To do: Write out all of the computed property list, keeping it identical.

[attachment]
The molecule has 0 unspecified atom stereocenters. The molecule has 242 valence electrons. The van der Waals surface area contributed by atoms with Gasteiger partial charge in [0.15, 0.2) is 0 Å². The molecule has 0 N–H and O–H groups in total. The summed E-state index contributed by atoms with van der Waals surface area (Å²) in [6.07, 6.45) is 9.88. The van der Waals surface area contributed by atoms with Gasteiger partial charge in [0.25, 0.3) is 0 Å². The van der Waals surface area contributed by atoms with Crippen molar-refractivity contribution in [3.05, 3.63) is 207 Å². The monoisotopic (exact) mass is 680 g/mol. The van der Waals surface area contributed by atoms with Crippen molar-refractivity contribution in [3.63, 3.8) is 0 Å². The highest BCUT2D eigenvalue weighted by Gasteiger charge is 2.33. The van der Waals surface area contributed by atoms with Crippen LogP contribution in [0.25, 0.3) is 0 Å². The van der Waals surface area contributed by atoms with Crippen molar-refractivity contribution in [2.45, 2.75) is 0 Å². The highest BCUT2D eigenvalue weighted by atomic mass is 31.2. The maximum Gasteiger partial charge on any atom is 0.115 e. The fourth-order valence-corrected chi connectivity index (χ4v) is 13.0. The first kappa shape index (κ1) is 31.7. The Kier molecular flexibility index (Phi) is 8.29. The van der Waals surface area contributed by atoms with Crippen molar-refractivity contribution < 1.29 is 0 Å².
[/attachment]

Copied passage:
The molecule has 0 unspecified atom stereocenters. The molecule has 242 valence electrons. The van der Waals surface area contributed by atoms with Gasteiger partial charge in [0.15, 0.2) is 0 Å². The molecule has 0 N–H and O–H groups in total. The summed E-state index contributed by atoms with van der Waals surface area (Å²) in [6.07, 6.45) is 9.88. The van der Waals surface area contributed by atoms with Gasteiger partial charge in [0.25, 0.3) is 0 Å². The van der Waals surface area contributed by atoms with Crippen molar-refractivity contribution in [3.05, 3.63) is 207 Å². The monoisotopic (exact) mass is 680 g/mol. The van der Waals surface area contributed by atoms with Crippen molar-refractivity contribution in [3.63, 3.8) is 0 Å². The highest BCUT2D eigenvalue weighted by Gasteiger charge is 2.33. The van der Waals surface area contributed by atoms with Crippen LogP contribution in [0.25, 0.3) is 0 Å². The van der Waals surface area contributed by atoms with Crippen molar-refractivity contribution in [2.45, 2.75) is 0 Å². The highest BCUT2D eigenvalue weighted by atomic mass is 31.2. The maximum Gasteiger partial charge on any atom is 0.115 e. The fourth-order valence-corrected chi connectivity index (χ4v) is 13.0. The first kappa shape index (κ1) is 31.7. The Kier molecular flexibility index (Phi) is 8.29. The van der Waals surface area contributed by atoms with Crippen molar-refractivity contribution < 1.29 is 0 Å².